World Bulletin/News Desk
Tehran's Grand Bazaar reopened under close police supervision on Saturday, traders said, days after clashes between riot police and crowds protesting against the collapse of the Iranian currency shut down the market.
The resumption of trade suggested authorities had succeeded at least temporarily in containing public discontent over the plunge of the rial, which lost about a third of its value in 10 days.
But it remained unclear whether the government of President Mahmoud Ahmadinejad would be able to stabilise the currency, which has been undermined by policy missteps by Iranian authorities And Western economic sanctions against Iran over its disputed nuclear programme.
On Wednesday, riot police fired tear gas, fought demonstrators and arrested money changers in and around the bazaar, one of the capital's main shopping areas. Ahmadinejad blames speculators for the rial's slide, which is eating into living standards and destroying jobs in the industrial sector.
The involvement of the Grand Bazaar in the protests was politically significant because merchants from the area were key supporters of Iran's Islamic revolution in 1979. Some traders said they shut their shops this week as part of the protests, while others cited fears over their safety.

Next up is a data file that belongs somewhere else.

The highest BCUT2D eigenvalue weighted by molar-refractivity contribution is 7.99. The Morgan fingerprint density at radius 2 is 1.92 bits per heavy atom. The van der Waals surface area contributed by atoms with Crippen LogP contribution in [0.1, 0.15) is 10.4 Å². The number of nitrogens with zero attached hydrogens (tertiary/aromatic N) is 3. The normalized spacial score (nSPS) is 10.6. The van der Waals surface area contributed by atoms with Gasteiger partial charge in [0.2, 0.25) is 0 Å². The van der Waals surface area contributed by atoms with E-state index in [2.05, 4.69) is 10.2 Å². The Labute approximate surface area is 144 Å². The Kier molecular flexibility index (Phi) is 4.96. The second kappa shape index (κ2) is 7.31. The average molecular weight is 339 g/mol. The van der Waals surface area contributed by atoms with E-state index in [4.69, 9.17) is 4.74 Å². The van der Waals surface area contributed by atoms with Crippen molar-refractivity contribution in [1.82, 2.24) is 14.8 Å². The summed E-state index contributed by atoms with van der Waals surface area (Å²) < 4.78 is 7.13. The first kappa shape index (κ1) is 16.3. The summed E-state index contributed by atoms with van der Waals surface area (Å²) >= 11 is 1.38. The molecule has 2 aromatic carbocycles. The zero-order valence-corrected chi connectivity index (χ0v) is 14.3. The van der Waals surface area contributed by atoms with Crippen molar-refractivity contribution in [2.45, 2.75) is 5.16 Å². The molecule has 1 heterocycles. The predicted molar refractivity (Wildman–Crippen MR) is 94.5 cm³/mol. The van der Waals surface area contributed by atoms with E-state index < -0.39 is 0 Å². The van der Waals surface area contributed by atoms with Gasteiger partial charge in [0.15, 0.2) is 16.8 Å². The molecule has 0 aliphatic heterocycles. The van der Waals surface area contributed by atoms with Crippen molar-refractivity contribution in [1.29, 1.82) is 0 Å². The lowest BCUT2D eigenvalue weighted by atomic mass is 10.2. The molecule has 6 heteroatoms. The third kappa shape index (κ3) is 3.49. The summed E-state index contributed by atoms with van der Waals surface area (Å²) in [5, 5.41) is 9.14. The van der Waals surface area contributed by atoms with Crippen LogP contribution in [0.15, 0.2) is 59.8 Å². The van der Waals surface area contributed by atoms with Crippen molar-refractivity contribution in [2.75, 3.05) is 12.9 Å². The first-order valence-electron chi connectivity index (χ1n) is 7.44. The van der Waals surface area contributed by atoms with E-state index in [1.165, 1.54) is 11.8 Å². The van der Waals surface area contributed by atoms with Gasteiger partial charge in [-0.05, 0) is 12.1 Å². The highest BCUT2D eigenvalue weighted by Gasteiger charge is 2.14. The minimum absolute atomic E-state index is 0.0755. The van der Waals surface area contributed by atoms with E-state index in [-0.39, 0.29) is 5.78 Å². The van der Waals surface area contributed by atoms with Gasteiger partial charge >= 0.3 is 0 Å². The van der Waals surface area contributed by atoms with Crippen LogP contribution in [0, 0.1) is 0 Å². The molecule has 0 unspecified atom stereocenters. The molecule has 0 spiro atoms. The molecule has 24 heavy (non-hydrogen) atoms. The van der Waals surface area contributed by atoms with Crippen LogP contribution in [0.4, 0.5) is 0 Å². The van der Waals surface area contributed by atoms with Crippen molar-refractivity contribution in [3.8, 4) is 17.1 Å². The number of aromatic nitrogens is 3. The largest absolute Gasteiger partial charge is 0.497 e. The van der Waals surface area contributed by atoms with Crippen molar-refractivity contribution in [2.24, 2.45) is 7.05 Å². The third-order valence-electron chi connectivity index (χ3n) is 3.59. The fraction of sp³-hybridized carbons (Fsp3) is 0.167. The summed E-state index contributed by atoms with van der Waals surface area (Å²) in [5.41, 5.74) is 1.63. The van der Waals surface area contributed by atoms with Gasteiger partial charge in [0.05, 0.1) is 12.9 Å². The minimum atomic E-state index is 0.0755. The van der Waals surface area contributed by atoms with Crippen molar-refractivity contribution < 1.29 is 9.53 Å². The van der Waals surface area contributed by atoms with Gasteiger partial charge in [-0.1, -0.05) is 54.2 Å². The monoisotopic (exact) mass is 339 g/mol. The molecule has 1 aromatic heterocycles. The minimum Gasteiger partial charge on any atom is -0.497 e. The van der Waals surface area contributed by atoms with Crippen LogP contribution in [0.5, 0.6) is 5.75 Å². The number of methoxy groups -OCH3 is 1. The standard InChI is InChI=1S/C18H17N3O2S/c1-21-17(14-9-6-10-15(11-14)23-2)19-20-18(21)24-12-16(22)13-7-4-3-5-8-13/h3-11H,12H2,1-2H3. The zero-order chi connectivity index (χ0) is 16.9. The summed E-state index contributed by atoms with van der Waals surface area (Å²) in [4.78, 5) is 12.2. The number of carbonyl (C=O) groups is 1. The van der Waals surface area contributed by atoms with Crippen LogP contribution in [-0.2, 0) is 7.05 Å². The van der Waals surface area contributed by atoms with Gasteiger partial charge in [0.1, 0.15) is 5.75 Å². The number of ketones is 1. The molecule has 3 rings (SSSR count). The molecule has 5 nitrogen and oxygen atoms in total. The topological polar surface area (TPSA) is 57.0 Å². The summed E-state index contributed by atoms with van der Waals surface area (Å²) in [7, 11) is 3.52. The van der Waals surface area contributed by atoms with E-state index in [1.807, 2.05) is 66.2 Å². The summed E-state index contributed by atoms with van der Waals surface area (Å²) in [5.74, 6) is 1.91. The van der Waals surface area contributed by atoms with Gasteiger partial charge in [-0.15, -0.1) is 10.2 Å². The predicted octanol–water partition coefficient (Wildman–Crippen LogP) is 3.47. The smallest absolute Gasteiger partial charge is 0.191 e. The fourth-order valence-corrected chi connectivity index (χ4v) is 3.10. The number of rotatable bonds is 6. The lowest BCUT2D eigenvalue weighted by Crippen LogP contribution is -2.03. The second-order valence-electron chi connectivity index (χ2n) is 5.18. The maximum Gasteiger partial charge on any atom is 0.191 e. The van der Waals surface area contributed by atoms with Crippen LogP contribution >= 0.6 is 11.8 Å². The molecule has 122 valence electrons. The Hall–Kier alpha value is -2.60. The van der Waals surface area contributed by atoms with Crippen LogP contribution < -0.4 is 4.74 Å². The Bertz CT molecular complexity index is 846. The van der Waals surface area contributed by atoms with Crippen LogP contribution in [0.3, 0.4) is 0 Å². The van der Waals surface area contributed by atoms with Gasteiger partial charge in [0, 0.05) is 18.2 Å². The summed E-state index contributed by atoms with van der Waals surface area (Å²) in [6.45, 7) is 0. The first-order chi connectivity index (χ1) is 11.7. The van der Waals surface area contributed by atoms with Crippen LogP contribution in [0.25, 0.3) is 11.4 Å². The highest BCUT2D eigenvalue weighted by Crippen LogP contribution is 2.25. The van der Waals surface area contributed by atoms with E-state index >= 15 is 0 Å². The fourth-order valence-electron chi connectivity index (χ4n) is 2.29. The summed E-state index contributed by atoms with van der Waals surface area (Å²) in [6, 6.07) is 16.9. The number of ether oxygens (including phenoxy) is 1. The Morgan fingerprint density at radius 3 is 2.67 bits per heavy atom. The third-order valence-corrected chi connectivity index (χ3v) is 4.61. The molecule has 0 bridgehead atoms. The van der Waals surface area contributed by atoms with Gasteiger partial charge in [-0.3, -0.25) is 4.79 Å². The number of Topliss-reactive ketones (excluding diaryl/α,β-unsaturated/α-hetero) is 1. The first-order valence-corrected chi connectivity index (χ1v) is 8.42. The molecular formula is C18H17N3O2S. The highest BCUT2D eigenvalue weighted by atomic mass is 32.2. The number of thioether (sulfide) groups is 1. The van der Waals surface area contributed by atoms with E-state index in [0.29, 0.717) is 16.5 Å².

"It is business as usual today. Shops are open and we are serving customers. Of course we are also watching the currency rates to see what is going to happen," one merchant told Reuters by telephone on Saturday, declining to be named because of the political sensitivity of speaking to foreign media.
Another said, "The dominant thing on every merchant's mind is concern for tomorrow. What really bothers us is the instability of the prices, even more than the high value for the dollar. Merchants need to be able to plan for their business and with instability in currency rates, that is almost impossible."
Ghassem Noodeh Farahani, head of a council of business associations, was quoted by Fars news agency as saying all parts of the bazaar had reopened with security forces present to prevent any interference by "disruptors and agitators".
"The merchants have never wanted to cause disruption and have always been friends and collaborators of the revolution," he said.